Live Chat: Blue America Is Proud To Welcome Back An Old Friend -- Jared Polis (D-CO)

Last year, while many Democrats were failing to draw enough of their former supporters to the polls -- two incumbents, Blue Dogs Betsy Markey and John Salazar, were defeated in districts adjacent to Jared's -- Democrats and independents in CO-2 were anything but disappointed in their freshman Representative. Jared had run on a strongly pro-jobs, pro-family, pro-equality candidate and few freshmen worked as tirelessly as he did to deliver. He was rewarded with a hefty 57% of the vote (148,720 to be exact, over 15,000 more votes than the Democratic performance in the previous midterm).

His latest legislative initiative is H.R. 998, the Student Non-Discrimination Act, a widely supported, bipartisan bill that will add sexual orientation and gender identity to the Title 9 protections afforded students who are victims of bullying. From Jared's website:

Every day, students who are, or are perceived to be, lesbian, gay, bisexual, or transgender (LGBT) are subjected to pervasive discrimination, including harassment, bullying, intimidation and violence, which is harmful to both students and our education system. While civil rights protections expressly address discrimination on the basis of race, color, sex, religion, disability or national origin, they do not explicitly include sexual orientation or gender identity and, as a result, LGBT students and parents have often had limited legal recourse for this kind of discrimination.

To address this lack of protection and ensure that all students have access to public education in a safe environment free from discrimination, including harassment, bullying, intimidation and violence, the Student Non-Discrimination Act establishes a comprehensive Federal prohibition of discrimination in public schools based on actual or perceived sexual orientation or gender identity and provides victims with meaningful and effective remedies, modeled after Title IX.

When I talked with Jared on the phone yesterday, he reminded me to ask everyone to sign up to get action updates from the Fearless Campaign which will help them develop an effective activist base across the country. Please join us in the comments section below for a free ranging chat with Congressman Polis.



Jared Polis Has A National Security Threat To Address-- Obesity

Even if you're not a TV aficionado you've probably gathered enough from the zeitgeist to know the story of Jamie Oliver, the Naked Chef, and Huntington, West Virginia, America's most obese city. Celebrity chef goes to the country's fattest town to teach the kids-- and their parents-- about good nutrition; he doesn't get lynched, but most of the people of Huntington aren't interested in his advice. Three months after the show, Jamie returned to Huntington to discover:

• That beleaguered bureaucrat Rhonda was unable to cope with the government-ordered processed food supply that was piling up while the school systems’ various cook staffs used Jamie’s fresh-food recipes. So she instituted “Processed Food Friday” as a way to unload all the excess french fries and chicken nuggets down the gullets of the children. Oh yeah, and Jamie’s bete noire (vache noire?)-- chocolate milk-- is back in the cafeteria hand-out bins.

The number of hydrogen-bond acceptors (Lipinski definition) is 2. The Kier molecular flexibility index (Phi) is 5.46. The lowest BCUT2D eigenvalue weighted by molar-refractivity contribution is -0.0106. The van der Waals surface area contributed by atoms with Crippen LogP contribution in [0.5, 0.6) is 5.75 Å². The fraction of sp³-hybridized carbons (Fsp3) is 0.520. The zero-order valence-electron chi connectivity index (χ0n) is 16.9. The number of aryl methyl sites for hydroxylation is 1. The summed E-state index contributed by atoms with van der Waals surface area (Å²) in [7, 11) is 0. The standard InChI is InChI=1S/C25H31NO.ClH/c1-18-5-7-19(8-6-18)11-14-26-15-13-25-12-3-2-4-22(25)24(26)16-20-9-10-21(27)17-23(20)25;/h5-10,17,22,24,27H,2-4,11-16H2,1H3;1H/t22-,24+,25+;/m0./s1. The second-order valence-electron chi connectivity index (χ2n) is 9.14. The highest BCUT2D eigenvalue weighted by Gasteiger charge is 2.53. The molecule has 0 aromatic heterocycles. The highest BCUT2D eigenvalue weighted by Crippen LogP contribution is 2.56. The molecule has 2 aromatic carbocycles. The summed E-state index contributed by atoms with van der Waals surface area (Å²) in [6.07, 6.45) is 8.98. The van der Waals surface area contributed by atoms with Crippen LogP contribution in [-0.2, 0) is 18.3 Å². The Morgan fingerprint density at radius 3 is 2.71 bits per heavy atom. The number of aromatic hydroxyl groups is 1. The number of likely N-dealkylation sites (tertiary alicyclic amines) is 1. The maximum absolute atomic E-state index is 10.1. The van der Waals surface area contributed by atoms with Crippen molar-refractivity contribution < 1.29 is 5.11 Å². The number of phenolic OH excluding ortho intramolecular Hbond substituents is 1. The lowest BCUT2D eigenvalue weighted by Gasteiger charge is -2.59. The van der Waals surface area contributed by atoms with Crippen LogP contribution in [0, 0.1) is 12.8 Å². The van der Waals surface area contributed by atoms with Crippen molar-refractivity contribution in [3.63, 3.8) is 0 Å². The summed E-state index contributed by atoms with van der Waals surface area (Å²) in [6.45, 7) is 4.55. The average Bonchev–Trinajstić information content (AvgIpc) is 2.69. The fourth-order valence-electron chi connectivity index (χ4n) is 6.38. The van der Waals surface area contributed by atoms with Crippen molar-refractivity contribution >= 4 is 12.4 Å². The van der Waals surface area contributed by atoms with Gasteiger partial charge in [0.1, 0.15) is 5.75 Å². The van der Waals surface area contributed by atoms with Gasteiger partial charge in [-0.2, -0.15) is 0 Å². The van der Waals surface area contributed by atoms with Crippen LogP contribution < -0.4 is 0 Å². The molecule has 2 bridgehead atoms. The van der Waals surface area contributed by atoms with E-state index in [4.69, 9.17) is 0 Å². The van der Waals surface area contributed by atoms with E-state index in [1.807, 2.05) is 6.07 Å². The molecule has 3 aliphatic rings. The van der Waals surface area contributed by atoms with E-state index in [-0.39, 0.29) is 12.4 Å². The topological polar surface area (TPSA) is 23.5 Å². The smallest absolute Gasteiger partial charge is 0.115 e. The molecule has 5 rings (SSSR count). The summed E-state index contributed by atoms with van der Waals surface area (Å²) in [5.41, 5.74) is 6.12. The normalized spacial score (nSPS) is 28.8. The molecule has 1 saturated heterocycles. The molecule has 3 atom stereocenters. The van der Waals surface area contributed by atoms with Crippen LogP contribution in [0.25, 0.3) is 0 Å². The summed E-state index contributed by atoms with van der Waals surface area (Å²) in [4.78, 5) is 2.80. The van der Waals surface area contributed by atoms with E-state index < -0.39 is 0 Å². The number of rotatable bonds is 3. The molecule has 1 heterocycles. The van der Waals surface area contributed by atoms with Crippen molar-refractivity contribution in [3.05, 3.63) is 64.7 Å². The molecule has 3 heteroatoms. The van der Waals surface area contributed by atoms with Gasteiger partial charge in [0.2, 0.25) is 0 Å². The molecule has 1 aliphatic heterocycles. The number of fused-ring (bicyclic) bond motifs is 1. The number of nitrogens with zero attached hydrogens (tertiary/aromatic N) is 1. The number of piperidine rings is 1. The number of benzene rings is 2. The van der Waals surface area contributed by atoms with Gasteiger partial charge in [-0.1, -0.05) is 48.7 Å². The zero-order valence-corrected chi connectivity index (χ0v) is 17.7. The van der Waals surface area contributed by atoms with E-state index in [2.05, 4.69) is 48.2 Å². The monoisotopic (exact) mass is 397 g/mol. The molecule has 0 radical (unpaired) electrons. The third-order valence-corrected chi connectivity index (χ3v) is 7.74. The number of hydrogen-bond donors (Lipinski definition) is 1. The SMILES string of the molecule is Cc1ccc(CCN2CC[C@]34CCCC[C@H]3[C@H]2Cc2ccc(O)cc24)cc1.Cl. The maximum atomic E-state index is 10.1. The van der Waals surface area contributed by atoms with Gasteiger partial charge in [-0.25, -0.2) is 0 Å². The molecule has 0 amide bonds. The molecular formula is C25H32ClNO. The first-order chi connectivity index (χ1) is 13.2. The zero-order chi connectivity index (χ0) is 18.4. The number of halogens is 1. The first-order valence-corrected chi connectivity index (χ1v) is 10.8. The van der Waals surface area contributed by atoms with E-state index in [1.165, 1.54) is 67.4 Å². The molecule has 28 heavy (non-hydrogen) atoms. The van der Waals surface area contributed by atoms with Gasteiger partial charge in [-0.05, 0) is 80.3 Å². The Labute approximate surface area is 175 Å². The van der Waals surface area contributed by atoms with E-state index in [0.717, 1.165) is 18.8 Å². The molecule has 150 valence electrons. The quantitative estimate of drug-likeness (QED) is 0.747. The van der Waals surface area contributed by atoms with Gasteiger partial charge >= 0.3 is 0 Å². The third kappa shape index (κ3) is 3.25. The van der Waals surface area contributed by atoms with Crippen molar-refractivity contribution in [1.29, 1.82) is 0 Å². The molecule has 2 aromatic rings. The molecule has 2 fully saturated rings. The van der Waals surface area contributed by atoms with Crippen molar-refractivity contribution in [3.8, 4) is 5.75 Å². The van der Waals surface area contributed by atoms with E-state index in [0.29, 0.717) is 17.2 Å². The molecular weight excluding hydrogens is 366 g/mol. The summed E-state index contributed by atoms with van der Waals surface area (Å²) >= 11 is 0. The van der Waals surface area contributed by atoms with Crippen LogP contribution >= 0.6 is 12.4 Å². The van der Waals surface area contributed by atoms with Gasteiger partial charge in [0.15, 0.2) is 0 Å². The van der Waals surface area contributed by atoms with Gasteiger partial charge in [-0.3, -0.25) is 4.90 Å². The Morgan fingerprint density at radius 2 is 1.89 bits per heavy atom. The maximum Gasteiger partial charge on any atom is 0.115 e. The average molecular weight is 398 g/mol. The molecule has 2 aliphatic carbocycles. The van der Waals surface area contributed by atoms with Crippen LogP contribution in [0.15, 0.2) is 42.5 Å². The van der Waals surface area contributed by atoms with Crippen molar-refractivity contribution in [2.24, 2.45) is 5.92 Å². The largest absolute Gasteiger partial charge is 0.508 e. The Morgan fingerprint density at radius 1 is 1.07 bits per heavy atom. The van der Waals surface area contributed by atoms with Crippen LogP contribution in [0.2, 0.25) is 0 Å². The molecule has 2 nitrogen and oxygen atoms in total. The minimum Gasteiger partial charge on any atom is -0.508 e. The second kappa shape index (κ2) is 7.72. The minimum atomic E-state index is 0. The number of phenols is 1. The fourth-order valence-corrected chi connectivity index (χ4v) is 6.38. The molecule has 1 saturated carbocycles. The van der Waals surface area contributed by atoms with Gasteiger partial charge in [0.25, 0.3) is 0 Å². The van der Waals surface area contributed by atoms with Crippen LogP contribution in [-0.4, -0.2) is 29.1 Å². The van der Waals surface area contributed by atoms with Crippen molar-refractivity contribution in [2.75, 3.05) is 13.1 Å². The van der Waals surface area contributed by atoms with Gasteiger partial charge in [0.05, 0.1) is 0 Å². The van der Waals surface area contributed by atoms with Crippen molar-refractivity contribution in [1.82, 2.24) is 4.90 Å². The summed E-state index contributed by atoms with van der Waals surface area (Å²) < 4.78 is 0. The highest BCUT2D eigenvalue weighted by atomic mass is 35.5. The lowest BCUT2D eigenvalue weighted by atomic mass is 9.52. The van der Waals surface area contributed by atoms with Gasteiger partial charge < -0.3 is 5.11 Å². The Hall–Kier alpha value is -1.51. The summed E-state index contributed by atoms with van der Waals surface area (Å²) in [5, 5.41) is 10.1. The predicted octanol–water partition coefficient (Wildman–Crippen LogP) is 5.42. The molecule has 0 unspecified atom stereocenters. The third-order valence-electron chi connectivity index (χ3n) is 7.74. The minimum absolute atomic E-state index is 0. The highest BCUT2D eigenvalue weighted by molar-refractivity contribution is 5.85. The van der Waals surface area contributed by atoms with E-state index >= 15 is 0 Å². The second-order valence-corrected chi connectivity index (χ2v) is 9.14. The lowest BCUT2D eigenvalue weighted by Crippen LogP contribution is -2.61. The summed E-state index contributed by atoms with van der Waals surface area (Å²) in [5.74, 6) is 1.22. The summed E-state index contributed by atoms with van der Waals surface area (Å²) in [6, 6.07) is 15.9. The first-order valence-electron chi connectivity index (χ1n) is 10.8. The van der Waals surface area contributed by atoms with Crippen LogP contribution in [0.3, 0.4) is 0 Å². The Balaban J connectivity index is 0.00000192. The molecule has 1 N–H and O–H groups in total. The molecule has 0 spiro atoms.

• Parents, apparently either sick of hearing their kids whine about having to eat veggies at school or sick of Jamie’s British accent honking on about health, started increasing the number of bag-lunches with which they sent their kids to school. Oliver asks one small child to show him the lunch her deeply caring parent prepared so lovingly for her: potato chips and jelly beans. Another kid is eating out of a bag of McDonald’s food. Says Oliver with snorting indignation, “Even makin’ an old-fashioned sandwich is out of fashion now!”

• Also dismaying: Jamie learns that, once Food Revolution began airing on ABC, Alice-- the tough-minded cafeteria cook who was quite sensibly skeptical of Oliver’s promises initially-- got a lot of hate mail from people around the country. Can you believe that? It’s one thing to disagree with a citizen you see on TV, but hate mail?

In the end, what was most admirable about Jamie Oliver’s Food Revolution is that it didn’t try to tidy up the complexities surrounding his simple fresh-is-good message. The people Oliver dealt with were frequently hamstrung by state or federal laws about what could and could not be provided to the school system or served there. And there’s also the problem you don’t have to explain to anyone who’s ever taught in a public school or attended a school-board meeting: As Jamie puts it, “Everyone is obsessed with not upsetting the parents.” The result: a combination of pushiness and spinelessness that ends up, in this case, making the good food program difficult, if not impossible, to implement.

Jared Polis (D-CO) over for a chat today. We ran into him at a friend's house about a month ago and we were fascinated by a bill he had introduced, H.R. 4870, the Healthy School Meals Act. He'll be joining us below, in the comments section, for a discussion of the bill and the ramifications of the obesity epidemic. Epidemic? You bet-- and worse. The Pentagon is complaining that the have an exploding manpower shortage based on obesity and it's actually turning into a serious national security threat.

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